What is a good hook/catchy sentence regarding the children of the Holocaust?I am writing a research paper regarding the children of the Holocaust. In this essay, I will basically be talking about...
What is a good hook/catchy sentence regarding the children of the Holocaust?
I am writing a research paper regarding the children of the Holocaust. In this essay, I will basically be talking about what children of the Holocaust go through.
What would be a catchy hook sentence that will catch the readers attention in the intro paragraph?
I think you have a wonderfully powerful topic. I do have to say though that it might not be very appropriate to try to search for a "hook" or "catchy sentence" regarding such a topic. Being able to articulate the condition of children during the Holocaust is its own interest, its own moment where all human beings feel some empathy and sadness. I don't think one needs to find a "catchy introduction" or "hook" to pull the reader into the piece. The previous thoughts were accurate in that the introduction might be the last thing written. If the research and findings are strong enough, I would propose that these become the elements of interest in the piece. For example, discussing the early pages of Elie Wiesel's work, "Night," where he describes, through Moshe the Beadle, how infants were tossed in the air and used as target practice by the Nazis. This scene is a powerful moment that captures the pain and brutality of childhood during the Holocaust.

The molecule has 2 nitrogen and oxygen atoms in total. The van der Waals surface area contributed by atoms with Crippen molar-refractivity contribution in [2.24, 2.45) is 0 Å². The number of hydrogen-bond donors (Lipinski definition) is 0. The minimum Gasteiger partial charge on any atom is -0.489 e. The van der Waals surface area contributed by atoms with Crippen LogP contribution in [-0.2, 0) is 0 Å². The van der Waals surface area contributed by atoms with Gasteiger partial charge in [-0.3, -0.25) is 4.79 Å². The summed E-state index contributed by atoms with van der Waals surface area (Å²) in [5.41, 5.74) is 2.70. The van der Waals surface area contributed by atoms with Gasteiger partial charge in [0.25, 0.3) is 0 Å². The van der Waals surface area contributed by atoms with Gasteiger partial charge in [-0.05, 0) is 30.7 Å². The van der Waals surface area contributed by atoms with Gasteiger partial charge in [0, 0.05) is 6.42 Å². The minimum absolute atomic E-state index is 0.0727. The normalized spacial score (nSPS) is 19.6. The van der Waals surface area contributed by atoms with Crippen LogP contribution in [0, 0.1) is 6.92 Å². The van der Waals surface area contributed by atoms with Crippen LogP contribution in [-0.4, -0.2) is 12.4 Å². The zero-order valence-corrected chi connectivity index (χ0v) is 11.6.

My best advice is to save your introduction for the very end. Write the entire body of your paper first. I think your hook will present itself once you've said everything you are going to say. Not to mention, after absorbing yourself in the research for such a topic, you yourself might be pretty emotional. Hooks come best out of strong emotion - and only you can find that.
Also thought I'd pass along a great resource for your research. There's a book, I Never Saw Another Butterfly, which is a collection of poetry and art by the children at the Terezin ghetto. It is wonderful. You could probably find it at the library - or talk to some of the teachers at your school who are most interested in the Holocaust. I've found it to be pretty easy to come by if you don't want to purchace a copy for yourself.